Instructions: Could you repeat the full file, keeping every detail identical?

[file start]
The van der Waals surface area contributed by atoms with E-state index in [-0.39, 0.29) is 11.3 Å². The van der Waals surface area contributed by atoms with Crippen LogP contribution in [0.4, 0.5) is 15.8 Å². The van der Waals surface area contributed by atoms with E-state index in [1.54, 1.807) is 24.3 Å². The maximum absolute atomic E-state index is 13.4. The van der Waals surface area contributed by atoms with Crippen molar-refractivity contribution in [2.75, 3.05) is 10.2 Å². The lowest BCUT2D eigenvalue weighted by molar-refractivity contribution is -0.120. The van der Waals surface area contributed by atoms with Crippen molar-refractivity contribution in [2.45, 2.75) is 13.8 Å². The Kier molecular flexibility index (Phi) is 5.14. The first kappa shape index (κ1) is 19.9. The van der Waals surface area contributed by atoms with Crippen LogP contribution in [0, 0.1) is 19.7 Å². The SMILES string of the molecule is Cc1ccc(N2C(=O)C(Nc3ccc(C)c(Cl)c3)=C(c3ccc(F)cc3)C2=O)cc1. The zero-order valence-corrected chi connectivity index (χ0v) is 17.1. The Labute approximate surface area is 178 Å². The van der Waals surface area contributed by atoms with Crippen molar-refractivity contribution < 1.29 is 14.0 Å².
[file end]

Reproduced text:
The van der Waals surface area contributed by atoms with E-state index in [-0.39, 0.29) is 11.3 Å². The van der Waals surface area contributed by atoms with Crippen LogP contribution in [0.4, 0.5) is 15.8 Å². The van der Waals surface area contributed by atoms with E-state index in [1.54, 1.807) is 24.3 Å². The maximum absolute atomic E-state index is 13.4. The van der Waals surface area contributed by atoms with Crippen molar-refractivity contribution in [2.75, 3.05) is 10.2 Å². The lowest BCUT2D eigenvalue weighted by molar-refractivity contribution is -0.120. The van der Waals surface area contributed by atoms with Crippen molar-refractivity contribution in [2.45, 2.75) is 13.8 Å². The Kier molecular flexibility index (Phi) is 5.14. The first kappa shape index (κ1) is 19.9. The van der Waals surface area contributed by atoms with Crippen LogP contribution in [0, 0.1) is 19.7 Å². The SMILES string of the molecule is Cc1ccc(N2C(=O)C(Nc3ccc(C)c(Cl)c3)=C(c3ccc(F)cc3)C2=O)cc1. The zero-order valence-corrected chi connectivity index (χ0v) is 17.1. The Labute approximate surface area is 178 Å². The van der Waals surface area contributed by atoms with Crippen molar-refractivity contribution < 1.29 is 14.0 Å².